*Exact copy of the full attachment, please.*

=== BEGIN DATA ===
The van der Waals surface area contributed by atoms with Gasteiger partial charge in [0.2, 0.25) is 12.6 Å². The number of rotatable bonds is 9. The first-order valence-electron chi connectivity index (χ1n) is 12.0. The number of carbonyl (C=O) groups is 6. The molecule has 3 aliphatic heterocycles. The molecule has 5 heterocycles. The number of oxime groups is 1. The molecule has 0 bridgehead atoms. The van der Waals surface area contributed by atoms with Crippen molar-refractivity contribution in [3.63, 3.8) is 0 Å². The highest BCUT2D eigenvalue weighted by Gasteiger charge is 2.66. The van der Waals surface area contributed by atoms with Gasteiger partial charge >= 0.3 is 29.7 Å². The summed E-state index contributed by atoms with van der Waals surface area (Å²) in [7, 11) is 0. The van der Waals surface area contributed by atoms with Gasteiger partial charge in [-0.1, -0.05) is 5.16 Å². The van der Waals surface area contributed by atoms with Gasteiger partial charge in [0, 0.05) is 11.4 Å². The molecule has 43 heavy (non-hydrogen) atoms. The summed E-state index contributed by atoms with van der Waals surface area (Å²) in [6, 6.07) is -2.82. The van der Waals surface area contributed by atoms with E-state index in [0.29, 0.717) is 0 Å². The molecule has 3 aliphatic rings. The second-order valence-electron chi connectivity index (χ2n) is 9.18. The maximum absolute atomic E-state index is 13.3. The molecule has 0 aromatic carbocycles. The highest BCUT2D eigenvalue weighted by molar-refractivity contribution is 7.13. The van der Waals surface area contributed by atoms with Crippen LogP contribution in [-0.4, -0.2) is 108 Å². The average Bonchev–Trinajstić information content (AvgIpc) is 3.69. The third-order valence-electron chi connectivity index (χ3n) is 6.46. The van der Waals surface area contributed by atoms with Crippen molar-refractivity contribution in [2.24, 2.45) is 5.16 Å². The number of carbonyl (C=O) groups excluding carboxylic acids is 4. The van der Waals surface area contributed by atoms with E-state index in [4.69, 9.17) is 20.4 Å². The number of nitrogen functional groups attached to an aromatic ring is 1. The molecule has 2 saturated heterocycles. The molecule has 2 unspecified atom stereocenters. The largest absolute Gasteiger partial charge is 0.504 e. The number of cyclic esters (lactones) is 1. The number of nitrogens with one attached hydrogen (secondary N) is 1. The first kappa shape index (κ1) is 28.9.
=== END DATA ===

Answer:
The van der Waals surface area contributed by atoms with Gasteiger partial charge in [0.2, 0.25) is 12.6 Å². The number of rotatable bonds is 9. The first-order valence-electron chi connectivity index (χ1n) is 12.0. The number of carbonyl (C=O) groups is 6. The molecule has 3 aliphatic heterocycles. The molecule has 5 heterocycles. The number of oxime groups is 1. The molecule has 0 bridgehead atoms. The van der Waals surface area contributed by atoms with Crippen molar-refractivity contribution in [3.63, 3.8) is 0 Å². The highest BCUT2D eigenvalue weighted by Gasteiger charge is 2.66. The van der Waals surface area contributed by atoms with Gasteiger partial charge >= 0.3 is 29.7 Å². The summed E-state index contributed by atoms with van der Waals surface area (Å²) in [7, 11) is 0. The van der Waals surface area contributed by atoms with Gasteiger partial charge in [-0.1, -0.05) is 5.16 Å². The van der Waals surface area contributed by atoms with Gasteiger partial charge in [0, 0.05) is 11.4 Å². The molecule has 43 heavy (non-hydrogen) atoms. The summed E-state index contributed by atoms with van der Waals surface area (Å²) in [6, 6.07) is -2.82. The van der Waals surface area contributed by atoms with E-state index in [0.29, 0.717) is 0 Å². The molecule has 3 aliphatic rings. The second-order valence-electron chi connectivity index (χ2n) is 9.18. The maximum absolute atomic E-state index is 13.3. The molecule has 0 aromatic carbocycles. The highest BCUT2D eigenvalue weighted by molar-refractivity contribution is 7.13. The van der Waals surface area contributed by atoms with Crippen LogP contribution in [-0.4, -0.2) is 108 Å². The average Bonchev–Trinajstić information content (AvgIpc) is 3.69. The third-order valence-electron chi connectivity index (χ3n) is 6.46. The van der Waals surface area contributed by atoms with Crippen molar-refractivity contribution in [2.24, 2.45) is 5.16 Å². The number of carbonyl (C=O) groups excluding carboxylic acids is 4. The van der Waals surface area contributed by atoms with E-state index in [4.69, 9.17) is 20.4 Å². The number of nitrogen functional groups attached to an aromatic ring is 1. The molecule has 2 saturated heterocycles. The molecule has 2 unspecified atom stereocenters. The largest absolute Gasteiger partial charge is 0.504 e. The number of cyclic esters (lactones) is 1. The number of nitrogens with one attached hydrogen (secondary N) is 1. The first kappa shape index (κ1) is 28.9.